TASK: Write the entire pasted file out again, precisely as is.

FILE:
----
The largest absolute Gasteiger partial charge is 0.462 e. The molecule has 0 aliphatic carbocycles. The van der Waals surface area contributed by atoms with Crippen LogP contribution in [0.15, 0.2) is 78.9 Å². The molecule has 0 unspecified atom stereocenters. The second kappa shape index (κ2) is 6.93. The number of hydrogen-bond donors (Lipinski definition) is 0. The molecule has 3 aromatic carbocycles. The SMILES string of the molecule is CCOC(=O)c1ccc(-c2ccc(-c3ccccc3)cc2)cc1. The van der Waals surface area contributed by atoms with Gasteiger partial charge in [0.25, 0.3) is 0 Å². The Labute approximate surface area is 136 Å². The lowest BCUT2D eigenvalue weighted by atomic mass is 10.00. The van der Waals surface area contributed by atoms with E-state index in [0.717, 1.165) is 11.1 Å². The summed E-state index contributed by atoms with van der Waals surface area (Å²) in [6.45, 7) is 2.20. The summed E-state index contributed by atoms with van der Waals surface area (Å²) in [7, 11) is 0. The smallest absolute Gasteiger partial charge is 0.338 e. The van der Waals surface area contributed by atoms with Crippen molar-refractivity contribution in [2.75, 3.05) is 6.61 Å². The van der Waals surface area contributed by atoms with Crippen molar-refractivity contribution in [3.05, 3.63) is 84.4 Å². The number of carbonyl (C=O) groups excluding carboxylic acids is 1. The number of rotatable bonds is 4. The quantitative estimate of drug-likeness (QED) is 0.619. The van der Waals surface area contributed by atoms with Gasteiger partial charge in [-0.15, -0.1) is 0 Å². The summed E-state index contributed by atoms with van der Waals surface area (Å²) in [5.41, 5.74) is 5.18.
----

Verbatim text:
The largest absolute Gasteiger partial charge is 0.462 e. The molecule has 0 aliphatic carbocycles. The van der Waals surface area contributed by atoms with Crippen LogP contribution in [0.15, 0.2) is 78.9 Å². The molecule has 0 unspecified atom stereocenters. The second kappa shape index (κ2) is 6.93. The number of hydrogen-bond donors (Lipinski definition) is 0. The molecule has 3 aromatic carbocycles. The SMILES string of the molecule is CCOC(=O)c1ccc(-c2ccc(-c3ccccc3)cc2)cc1. The van der Waals surface area contributed by atoms with Gasteiger partial charge in [0.25, 0.3) is 0 Å². The Labute approximate surface area is 136 Å². The lowest BCUT2D eigenvalue weighted by atomic mass is 10.00. The van der Waals surface area contributed by atoms with E-state index in [0.717, 1.165) is 11.1 Å². The summed E-state index contributed by atoms with van der Waals surface area (Å²) in [6.45, 7) is 2.20. The summed E-state index contributed by atoms with van der Waals surface area (Å²) in [7, 11) is 0. The smallest absolute Gasteiger partial charge is 0.338 e. The van der Waals surface area contributed by atoms with Crippen molar-refractivity contribution in [2.75, 3.05) is 6.61 Å². The van der Waals surface area contributed by atoms with Crippen molar-refractivity contribution in [3.05, 3.63) is 84.4 Å². The number of carbonyl (C=O) groups excluding carboxylic acids is 1. The number of rotatable bonds is 4. The quantitative estimate of drug-likeness (QED) is 0.619. The van der Waals surface area contributed by atoms with Gasteiger partial charge in [-0.15, -0.1) is 0 Å². The summed E-state index contributed by atoms with van der Waals surface area (Å²) in [5.41, 5.74) is 5.18.